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Semiconductor Devices Formed From Nb(3)Ge

IP.com Disclosure Number: IPCOM000083808D
Original Publication Date: 1975-Jul-01
Included in the Prior Art Database: 2005-Mar-01
Document File: 2 page(s) / 40K

Publishing Venue

IBM

Related People

Hatzakis, M: AUTHOR [+3]

Abstract

The fabrication by vapor deposition of the high Tc compound superconductor Nb(3)Ge generally requires elevated substrate temperatures (~730 degrees C), in order to obtain optimized properties. Thus, if during the deposition process (RF sputtering, for example) the substrate is maintained at such a high temperature, the highest Tc (/>approx. 20 degrees K) and best stoichiometry and structure are obtained.

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Semiconductor Devices Formed From Nb(3)Ge

The fabrication by vapor deposition of the high Tc compound superconductor Nb(3)Ge generally requires elevated substrate temperatures (~730 degrees C), in order to obtain optimized properties. Thus, if during the deposition process (RF sputtering, for example) the substrate is maintained at such a high temperature, the highest Tc (/>approx. 20 degrees K) and best stoichiometry and structure are obtained.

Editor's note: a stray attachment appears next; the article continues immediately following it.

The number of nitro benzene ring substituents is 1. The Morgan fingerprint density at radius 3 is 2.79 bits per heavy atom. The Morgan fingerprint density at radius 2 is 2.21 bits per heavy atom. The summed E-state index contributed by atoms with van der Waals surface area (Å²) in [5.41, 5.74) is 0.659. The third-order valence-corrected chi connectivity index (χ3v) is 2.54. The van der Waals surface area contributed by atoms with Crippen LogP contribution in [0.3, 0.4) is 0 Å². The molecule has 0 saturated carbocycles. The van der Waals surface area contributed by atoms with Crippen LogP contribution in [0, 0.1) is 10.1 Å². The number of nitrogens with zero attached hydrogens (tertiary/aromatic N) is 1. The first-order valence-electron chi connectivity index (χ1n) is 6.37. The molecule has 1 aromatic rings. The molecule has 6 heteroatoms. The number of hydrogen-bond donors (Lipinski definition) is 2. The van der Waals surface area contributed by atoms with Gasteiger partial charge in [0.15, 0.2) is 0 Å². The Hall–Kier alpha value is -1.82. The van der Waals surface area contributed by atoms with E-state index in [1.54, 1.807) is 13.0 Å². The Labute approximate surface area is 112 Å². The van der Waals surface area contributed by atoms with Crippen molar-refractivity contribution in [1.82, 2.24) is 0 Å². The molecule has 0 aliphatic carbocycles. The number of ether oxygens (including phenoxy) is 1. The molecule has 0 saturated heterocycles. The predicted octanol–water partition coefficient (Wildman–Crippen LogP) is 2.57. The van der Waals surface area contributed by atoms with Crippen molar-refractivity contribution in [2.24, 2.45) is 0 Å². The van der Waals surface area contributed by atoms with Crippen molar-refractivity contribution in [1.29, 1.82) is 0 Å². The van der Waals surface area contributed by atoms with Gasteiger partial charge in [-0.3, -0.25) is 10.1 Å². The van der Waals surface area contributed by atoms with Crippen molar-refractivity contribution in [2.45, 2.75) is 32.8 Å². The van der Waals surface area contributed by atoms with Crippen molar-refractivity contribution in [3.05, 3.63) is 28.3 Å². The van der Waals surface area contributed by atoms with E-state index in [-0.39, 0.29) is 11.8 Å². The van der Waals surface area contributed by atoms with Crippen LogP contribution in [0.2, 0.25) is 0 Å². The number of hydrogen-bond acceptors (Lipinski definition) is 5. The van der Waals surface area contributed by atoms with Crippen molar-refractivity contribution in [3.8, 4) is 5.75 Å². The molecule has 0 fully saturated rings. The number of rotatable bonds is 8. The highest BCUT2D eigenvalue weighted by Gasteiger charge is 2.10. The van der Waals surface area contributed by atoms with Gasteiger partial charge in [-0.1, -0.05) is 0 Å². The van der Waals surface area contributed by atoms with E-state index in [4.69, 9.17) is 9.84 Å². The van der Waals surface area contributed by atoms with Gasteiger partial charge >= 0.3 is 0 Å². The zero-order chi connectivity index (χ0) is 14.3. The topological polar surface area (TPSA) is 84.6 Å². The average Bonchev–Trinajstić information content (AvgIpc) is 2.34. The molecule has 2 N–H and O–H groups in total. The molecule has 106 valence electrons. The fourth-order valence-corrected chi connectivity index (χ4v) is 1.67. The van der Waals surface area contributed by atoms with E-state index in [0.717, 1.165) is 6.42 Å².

Experimentally, the best films are thicker than about 0.8 mu. Below 0.5 mu there is a reduced Tc. Explanations for this Tc behavior have been postulated which involve epitaxy, stoichiometry and filamentary conductive paths. However, high temperatures during fabrication and relatively thick (approx.1 mu) films are necessary for high Tc films.

These properties of Nb(3)Ge films cause several problems for device fabrication. Resist materials, either photon or electron, cannot withstand such high temperatures, which prohibits the direct use of lift-off techniques. The lift-off technique is a desirable procedure for making structures of micron and submicron size such as conductive stripes, Josephson devices such as microbridges and resistors. However, by using a negative resist technique on an already formed film (Fig. 1) the above-noted problems associated with use of Nb(3)Ge are obviated. Sputter etching can also be used satisfactorily.

For films which are relatively thick, it has been difficult previously to form micron and submicron sized structures without undercutting or destroying the thin resist layer. Illus...